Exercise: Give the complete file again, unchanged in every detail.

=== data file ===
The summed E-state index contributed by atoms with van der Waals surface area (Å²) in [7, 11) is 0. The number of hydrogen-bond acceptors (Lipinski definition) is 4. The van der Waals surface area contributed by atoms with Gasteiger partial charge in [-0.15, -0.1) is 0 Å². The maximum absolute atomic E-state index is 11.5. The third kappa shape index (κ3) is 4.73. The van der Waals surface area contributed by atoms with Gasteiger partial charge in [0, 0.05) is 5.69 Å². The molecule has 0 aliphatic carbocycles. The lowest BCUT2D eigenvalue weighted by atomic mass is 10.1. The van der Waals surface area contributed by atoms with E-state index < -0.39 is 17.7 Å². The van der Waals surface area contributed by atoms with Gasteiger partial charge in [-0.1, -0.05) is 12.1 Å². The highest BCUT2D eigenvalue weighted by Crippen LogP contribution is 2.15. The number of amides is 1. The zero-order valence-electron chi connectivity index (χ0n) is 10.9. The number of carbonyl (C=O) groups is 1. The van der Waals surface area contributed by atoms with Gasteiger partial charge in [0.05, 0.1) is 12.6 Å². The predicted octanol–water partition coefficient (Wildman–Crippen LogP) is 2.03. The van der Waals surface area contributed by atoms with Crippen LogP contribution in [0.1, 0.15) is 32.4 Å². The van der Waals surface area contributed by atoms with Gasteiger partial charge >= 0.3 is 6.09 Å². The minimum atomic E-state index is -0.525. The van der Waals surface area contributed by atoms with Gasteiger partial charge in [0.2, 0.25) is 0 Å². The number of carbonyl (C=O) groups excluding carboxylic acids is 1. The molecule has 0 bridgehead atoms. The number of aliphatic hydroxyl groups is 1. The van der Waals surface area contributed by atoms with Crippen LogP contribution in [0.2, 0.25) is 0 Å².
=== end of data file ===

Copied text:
The summed E-state index contributed by atoms with van der Waals surface area (Å²) in [7, 11) is 0. The number of hydrogen-bond acceptors (Lipinski definition) is 4. The van der Waals surface area contributed by atoms with Gasteiger partial charge in [-0.15, -0.1) is 0 Å². The maximum absolute atomic E-state index is 11.5. The third kappa shape index (κ3) is 4.73. The van der Waals surface area contributed by atoms with Gasteiger partial charge in [0, 0.05) is 5.69 Å². The molecule has 0 aliphatic carbocycles. The lowest BCUT2D eigenvalue weighted by atomic mass is 10.1. The van der Waals surface area contributed by atoms with E-state index < -0.39 is 17.7 Å². The van der Waals surface area contributed by atoms with Gasteiger partial charge in [-0.1, -0.05) is 12.1 Å². The highest BCUT2D eigenvalue weighted by Crippen LogP contribution is 2.15. The number of amides is 1. The zero-order valence-electron chi connectivity index (χ0n) is 10.9. The number of carbonyl (C=O) groups is 1. The van der Waals surface area contributed by atoms with Gasteiger partial charge in [0.05, 0.1) is 12.6 Å². The predicted octanol–water partition coefficient (Wildman–Crippen LogP) is 2.03. The van der Waals surface area contributed by atoms with Crippen LogP contribution in [0.1, 0.15) is 32.4 Å². The van der Waals surface area contributed by atoms with Gasteiger partial charge >= 0.3 is 6.09 Å². The minimum atomic E-state index is -0.525. The van der Waals surface area contributed by atoms with Gasteiger partial charge in [0.2, 0.25) is 0 Å². The number of carbonyl (C=O) groups excluding carboxylic acids is 1. The molecule has 0 bridgehead atoms. The number of aliphatic hydroxyl groups is 1. The van der Waals surface area contributed by atoms with Crippen LogP contribution in [0.2, 0.25) is 0 Å².